by Jared K
I had the opportunity this past weekend to fish at Boxwood Gulch, a private ranch known for extremely large trout. When I told my guide that I would be using a tenkara style rod, he told me he wouldn't recommend that because of the size of the fish and the heavy current. I told him this was not an ordinary tenkara rod, it was designed for carp but he was still skeptical. He said he would bring a fly rod for me to use just in case, and I agreed if I broke off I would switch to it.
He also recommended using 2 or 3x tippet. Since I already had a 4x Keiryu line, I just added 3x tippet. I knew if I broke off I would lose my whole line, except for the upper tenjo made from a 2.5 level line, but I didn't want to rerig.
Because of the swift current and deep runs, I was using 3 BB split shot and a weighted nymph to get to bottom. The rod had no problem casting this weight.
Soon I hooked up and we realized it was a big fish. He made many strong runs trying to get downstream, but every time I was able to turn him and keep him from going over the plunge into the next pool. I was in complete control the whole time and eventually I had a large rainbow in the net. My guide thought he was almost 10 lbs. I am not good at estimating weight, but I know it was the largest rainbow I have ever caught.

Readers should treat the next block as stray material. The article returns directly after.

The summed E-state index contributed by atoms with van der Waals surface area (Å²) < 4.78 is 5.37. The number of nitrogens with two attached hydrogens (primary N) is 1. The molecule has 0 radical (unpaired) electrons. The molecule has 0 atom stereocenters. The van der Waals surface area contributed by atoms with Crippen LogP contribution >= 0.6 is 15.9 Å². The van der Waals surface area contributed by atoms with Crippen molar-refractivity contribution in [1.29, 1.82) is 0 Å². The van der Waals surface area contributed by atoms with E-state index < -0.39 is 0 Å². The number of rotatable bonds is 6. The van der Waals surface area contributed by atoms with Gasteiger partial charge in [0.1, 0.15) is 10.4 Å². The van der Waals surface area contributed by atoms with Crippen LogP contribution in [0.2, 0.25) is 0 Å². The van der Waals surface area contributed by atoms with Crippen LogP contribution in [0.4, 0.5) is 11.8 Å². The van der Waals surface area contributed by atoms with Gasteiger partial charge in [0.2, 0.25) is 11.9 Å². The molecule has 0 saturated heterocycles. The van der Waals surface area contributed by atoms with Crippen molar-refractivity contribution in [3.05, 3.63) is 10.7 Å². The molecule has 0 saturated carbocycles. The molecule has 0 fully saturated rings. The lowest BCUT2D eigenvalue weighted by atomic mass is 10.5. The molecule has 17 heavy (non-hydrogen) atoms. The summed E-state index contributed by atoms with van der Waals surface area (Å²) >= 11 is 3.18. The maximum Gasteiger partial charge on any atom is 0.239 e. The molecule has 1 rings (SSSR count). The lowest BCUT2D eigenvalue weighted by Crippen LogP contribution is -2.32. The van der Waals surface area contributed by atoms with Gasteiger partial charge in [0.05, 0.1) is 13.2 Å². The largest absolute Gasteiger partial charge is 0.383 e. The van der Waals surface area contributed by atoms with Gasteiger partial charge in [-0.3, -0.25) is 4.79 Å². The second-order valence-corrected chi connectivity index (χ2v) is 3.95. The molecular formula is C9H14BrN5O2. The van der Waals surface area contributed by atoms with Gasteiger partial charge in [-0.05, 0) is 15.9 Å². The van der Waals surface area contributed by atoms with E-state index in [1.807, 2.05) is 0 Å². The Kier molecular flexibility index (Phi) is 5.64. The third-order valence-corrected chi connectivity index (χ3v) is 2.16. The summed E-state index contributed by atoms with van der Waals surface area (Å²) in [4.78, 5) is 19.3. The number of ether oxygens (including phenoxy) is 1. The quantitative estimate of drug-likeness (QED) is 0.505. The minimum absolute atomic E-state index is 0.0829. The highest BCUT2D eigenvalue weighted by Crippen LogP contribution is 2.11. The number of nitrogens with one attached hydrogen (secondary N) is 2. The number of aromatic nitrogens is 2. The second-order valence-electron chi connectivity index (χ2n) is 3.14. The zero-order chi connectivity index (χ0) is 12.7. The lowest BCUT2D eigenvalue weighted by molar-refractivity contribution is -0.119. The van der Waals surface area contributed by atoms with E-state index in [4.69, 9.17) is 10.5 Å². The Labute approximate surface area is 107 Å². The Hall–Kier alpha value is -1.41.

The rest of the day was filled with many memorable fish. Toward the end of the day I switched to a large Amy's ant dry fly and tungsten dropper, and surprisingly could cast it really well with the Keiryu line. Then I added a third fly, a killer bug and could still cast great.
At the end of the day, my guide told me he was very impressed with the rod and really enjoyed watching me fight those fish without a reel. I never broke the 4x on a fish, so I didn't use the fly rod all day.
It was an amazing day fishing and I think this rod made all the difference in handling these fish. I highly recommend it for large trout!
“The bitterness of poor quality remains long after the sweetness of low price is forgotten” - Benjamin Franklin
"Be sure in casting, that your fly fall first into the water, for if the line fall first, it scares or frightens the fish..." -
Col. Robert Venables 1662
As age slows my pace, I will become more like the heron.
The hooks are sharp.
The coffee's hot.
The fish are slippery when wet.
Beware of the Dogma
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